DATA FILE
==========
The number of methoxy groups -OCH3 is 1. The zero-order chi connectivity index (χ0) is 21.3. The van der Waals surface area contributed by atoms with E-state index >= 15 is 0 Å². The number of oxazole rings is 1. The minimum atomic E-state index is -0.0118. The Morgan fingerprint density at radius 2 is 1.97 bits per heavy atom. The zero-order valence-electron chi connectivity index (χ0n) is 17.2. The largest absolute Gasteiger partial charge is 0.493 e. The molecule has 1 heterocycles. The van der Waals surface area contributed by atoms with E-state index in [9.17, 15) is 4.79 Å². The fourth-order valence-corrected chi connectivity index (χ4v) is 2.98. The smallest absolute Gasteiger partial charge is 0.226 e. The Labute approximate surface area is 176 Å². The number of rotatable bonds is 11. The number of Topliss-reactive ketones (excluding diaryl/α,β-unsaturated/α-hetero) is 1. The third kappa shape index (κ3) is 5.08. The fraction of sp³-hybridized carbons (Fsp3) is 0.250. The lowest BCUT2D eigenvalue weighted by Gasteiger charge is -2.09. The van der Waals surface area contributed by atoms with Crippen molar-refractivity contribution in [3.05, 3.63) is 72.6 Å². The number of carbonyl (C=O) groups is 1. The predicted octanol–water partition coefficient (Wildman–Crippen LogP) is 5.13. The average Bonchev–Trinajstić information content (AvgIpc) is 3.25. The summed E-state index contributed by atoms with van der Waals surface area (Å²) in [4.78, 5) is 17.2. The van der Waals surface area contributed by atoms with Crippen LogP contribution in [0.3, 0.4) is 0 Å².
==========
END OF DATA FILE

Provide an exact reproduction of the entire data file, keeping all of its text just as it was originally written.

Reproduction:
The number of methoxy groups -OCH3 is 1. The zero-order chi connectivity index (χ0) is 21.3. The van der Waals surface area contributed by atoms with E-state index >= 15 is 0 Å². The number of oxazole rings is 1. The minimum atomic E-state index is -0.0118. The Morgan fingerprint density at radius 2 is 1.97 bits per heavy atom. The zero-order valence-electron chi connectivity index (χ0n) is 17.2. The largest absolute Gasteiger partial charge is 0.493 e. The molecule has 1 heterocycles. The van der Waals surface area contributed by atoms with E-state index in [9.17, 15) is 4.79 Å². The fourth-order valence-corrected chi connectivity index (χ4v) is 2.98. The smallest absolute Gasteiger partial charge is 0.226 e. The Labute approximate surface area is 176 Å². The number of rotatable bonds is 11. The number of Topliss-reactive ketones (excluding diaryl/α,β-unsaturated/α-hetero) is 1. The third kappa shape index (κ3) is 5.08. The fraction of sp³-hybridized carbons (Fsp3) is 0.250. The lowest BCUT2D eigenvalue weighted by Gasteiger charge is -2.09. The van der Waals surface area contributed by atoms with Crippen molar-refractivity contribution in [3.05, 3.63) is 72.6 Å². The number of carbonyl (C=O) groups is 1. The predicted octanol–water partition coefficient (Wildman–Crippen LogP) is 5.13. The average Bonchev–Trinajstić information content (AvgIpc) is 3.25. The summed E-state index contributed by atoms with van der Waals surface area (Å²) in [4.78, 5) is 17.2. The van der Waals surface area contributed by atoms with Crippen LogP contribution in [0.3, 0.4) is 0 Å².